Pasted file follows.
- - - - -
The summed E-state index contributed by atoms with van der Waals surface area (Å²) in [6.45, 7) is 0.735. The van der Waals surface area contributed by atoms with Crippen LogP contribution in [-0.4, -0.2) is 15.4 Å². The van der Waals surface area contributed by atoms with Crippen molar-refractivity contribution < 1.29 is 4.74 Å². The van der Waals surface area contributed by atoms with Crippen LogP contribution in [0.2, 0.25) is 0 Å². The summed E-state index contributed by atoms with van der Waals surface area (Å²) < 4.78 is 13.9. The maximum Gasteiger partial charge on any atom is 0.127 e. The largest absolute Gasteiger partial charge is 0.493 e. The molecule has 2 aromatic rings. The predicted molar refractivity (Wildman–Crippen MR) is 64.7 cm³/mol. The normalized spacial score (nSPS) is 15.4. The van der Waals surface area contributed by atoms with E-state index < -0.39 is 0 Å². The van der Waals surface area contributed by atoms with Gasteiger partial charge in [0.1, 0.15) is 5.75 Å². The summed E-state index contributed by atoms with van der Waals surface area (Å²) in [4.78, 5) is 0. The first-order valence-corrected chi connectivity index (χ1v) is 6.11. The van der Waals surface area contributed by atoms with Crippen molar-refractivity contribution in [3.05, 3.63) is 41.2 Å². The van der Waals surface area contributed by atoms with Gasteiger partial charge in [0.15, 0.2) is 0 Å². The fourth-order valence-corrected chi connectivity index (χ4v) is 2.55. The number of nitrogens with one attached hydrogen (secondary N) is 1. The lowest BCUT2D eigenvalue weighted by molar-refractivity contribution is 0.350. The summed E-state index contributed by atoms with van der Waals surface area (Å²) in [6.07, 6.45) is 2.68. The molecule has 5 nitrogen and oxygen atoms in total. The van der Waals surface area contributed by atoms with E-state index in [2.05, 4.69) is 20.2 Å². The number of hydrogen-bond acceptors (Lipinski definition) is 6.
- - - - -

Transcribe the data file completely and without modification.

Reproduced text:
The summed E-state index contributed by atoms with van der Waals surface area (Å²) in [6.45, 7) is 0.735. The van der Waals surface area contributed by atoms with Crippen LogP contribution in [-0.4, -0.2) is 15.4 Å². The van der Waals surface area contributed by atoms with Crippen molar-refractivity contribution < 1.29 is 4.74 Å². The van der Waals surface area contributed by atoms with Crippen LogP contribution in [0.2, 0.25) is 0 Å². The summed E-state index contributed by atoms with van der Waals surface area (Å²) < 4.78 is 13.9. The maximum Gasteiger partial charge on any atom is 0.127 e. The largest absolute Gasteiger partial charge is 0.493 e. The molecule has 2 aromatic rings. The predicted molar refractivity (Wildman–Crippen MR) is 64.7 cm³/mol. The normalized spacial score (nSPS) is 15.4. The van der Waals surface area contributed by atoms with E-state index < -0.39 is 0 Å². The van der Waals surface area contributed by atoms with Gasteiger partial charge in [0.1, 0.15) is 5.75 Å². The summed E-state index contributed by atoms with van der Waals surface area (Å²) in [4.78, 5) is 0. The first-order valence-corrected chi connectivity index (χ1v) is 6.11. The van der Waals surface area contributed by atoms with Crippen molar-refractivity contribution in [3.05, 3.63) is 41.2 Å². The van der Waals surface area contributed by atoms with Gasteiger partial charge in [0.15, 0.2) is 0 Å². The fourth-order valence-corrected chi connectivity index (χ4v) is 2.55. The number of nitrogens with one attached hydrogen (secondary N) is 1. The lowest BCUT2D eigenvalue weighted by molar-refractivity contribution is 0.350. The summed E-state index contributed by atoms with van der Waals surface area (Å²) in [6.07, 6.45) is 2.68. The molecule has 5 nitrogen and oxygen atoms in total. The van der Waals surface area contributed by atoms with E-state index in [2.05, 4.69) is 20.2 Å². The number of hydrogen-bond acceptors (Lipinski definition) is 6.